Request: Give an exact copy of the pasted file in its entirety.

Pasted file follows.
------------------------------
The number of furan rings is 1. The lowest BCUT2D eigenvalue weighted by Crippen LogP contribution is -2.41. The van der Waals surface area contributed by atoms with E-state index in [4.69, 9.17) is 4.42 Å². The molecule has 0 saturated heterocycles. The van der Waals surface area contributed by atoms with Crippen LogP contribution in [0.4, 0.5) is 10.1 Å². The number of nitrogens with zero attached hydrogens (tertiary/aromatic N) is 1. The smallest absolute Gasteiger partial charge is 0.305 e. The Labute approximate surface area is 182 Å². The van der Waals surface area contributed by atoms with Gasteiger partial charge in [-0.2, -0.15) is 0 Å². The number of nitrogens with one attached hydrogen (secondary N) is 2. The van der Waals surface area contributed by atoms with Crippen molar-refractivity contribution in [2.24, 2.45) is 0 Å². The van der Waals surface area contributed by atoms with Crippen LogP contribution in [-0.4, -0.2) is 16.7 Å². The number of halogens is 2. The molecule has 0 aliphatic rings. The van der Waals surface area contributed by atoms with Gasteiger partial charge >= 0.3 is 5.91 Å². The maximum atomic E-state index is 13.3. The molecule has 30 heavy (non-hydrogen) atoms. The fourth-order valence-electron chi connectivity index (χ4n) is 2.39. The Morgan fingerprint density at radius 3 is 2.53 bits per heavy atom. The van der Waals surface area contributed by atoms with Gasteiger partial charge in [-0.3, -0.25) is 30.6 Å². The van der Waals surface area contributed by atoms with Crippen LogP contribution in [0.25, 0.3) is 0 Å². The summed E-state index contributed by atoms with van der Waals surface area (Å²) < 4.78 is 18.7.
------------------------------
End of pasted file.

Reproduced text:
The number of furan rings is 1. The lowest BCUT2D eigenvalue weighted by Crippen LogP contribution is -2.41. The van der Waals surface area contributed by atoms with E-state index in [4.69, 9.17) is 4.42 Å². The molecule has 0 saturated heterocycles. The van der Waals surface area contributed by atoms with Crippen LogP contribution in [0.4, 0.5) is 10.1 Å². The number of nitrogens with zero attached hydrogens (tertiary/aromatic N) is 1. The smallest absolute Gasteiger partial charge is 0.305 e. The Labute approximate surface area is 182 Å². The van der Waals surface area contributed by atoms with Gasteiger partial charge in [-0.2, -0.15) is 0 Å². The number of nitrogens with one attached hydrogen (secondary N) is 2. The van der Waals surface area contributed by atoms with Crippen molar-refractivity contribution in [2.24, 2.45) is 0 Å². The van der Waals surface area contributed by atoms with Crippen LogP contribution in [-0.4, -0.2) is 16.7 Å². The number of halogens is 2. The molecule has 0 aliphatic rings. The van der Waals surface area contributed by atoms with Gasteiger partial charge >= 0.3 is 5.91 Å². The maximum atomic E-state index is 13.3. The molecule has 30 heavy (non-hydrogen) atoms. The fourth-order valence-electron chi connectivity index (χ4n) is 2.39. The Morgan fingerprint density at radius 3 is 2.53 bits per heavy atom. The van der Waals surface area contributed by atoms with Gasteiger partial charge in [-0.3, -0.25) is 30.6 Å². The van der Waals surface area contributed by atoms with Crippen LogP contribution in [0.25, 0.3) is 0 Å². The summed E-state index contributed by atoms with van der Waals surface area (Å²) < 4.78 is 18.7.